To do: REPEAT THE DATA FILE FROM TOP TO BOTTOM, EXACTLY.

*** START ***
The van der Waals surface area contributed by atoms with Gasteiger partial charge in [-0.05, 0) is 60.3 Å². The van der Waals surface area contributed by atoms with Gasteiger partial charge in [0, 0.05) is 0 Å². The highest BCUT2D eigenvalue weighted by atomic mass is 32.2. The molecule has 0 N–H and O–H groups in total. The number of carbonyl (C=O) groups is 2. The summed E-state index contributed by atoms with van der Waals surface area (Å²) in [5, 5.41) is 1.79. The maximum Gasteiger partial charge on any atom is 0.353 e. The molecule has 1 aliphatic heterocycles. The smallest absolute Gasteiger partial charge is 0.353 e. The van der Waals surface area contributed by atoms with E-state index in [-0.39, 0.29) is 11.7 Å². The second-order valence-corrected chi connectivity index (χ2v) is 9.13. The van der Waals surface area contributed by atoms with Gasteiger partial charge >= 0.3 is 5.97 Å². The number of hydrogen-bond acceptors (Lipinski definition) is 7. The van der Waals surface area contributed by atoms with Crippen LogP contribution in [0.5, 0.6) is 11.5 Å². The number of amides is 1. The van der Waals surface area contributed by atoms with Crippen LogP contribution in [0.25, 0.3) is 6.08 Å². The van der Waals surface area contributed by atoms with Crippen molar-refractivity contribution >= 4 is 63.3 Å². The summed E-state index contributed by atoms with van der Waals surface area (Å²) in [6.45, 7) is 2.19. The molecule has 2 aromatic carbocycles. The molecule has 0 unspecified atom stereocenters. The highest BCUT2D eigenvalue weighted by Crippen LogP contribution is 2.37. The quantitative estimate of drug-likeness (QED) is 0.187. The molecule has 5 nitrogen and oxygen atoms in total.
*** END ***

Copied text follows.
The van der Waals surface area contributed by atoms with Gasteiger partial charge in [-0.05, 0) is 60.3 Å². The van der Waals surface area contributed by atoms with Gasteiger partial charge in [0, 0.05) is 0 Å². The highest BCUT2D eigenvalue weighted by atomic mass is 32.2. The molecule has 0 N–H and O–H groups in total. The number of carbonyl (C=O) groups is 2. The summed E-state index contributed by atoms with van der Waals surface area (Å²) in [5, 5.41) is 1.79. The maximum Gasteiger partial charge on any atom is 0.353 e. The molecule has 1 aliphatic heterocycles. The smallest absolute Gasteiger partial charge is 0.353 e. The van der Waals surface area contributed by atoms with E-state index in [-0.39, 0.29) is 11.7 Å². The second-order valence-corrected chi connectivity index (χ2v) is 9.13. The van der Waals surface area contributed by atoms with Gasteiger partial charge >= 0.3 is 5.97 Å². The number of hydrogen-bond acceptors (Lipinski definition) is 7. The van der Waals surface area contributed by atoms with Crippen LogP contribution in [0.5, 0.6) is 11.5 Å². The number of amides is 1. The van der Waals surface area contributed by atoms with Crippen LogP contribution in [0.25, 0.3) is 6.08 Å². The van der Waals surface area contributed by atoms with Crippen molar-refractivity contribution >= 4 is 63.3 Å². The summed E-state index contributed by atoms with van der Waals surface area (Å²) in [6.45, 7) is 2.19. The molecule has 2 aromatic carbocycles. The molecule has 0 unspecified atom stereocenters. The highest BCUT2D eigenvalue weighted by Crippen LogP contribution is 2.37. The quantitative estimate of drug-likeness (QED) is 0.187. The molecule has 5 nitrogen and oxygen atoms in total.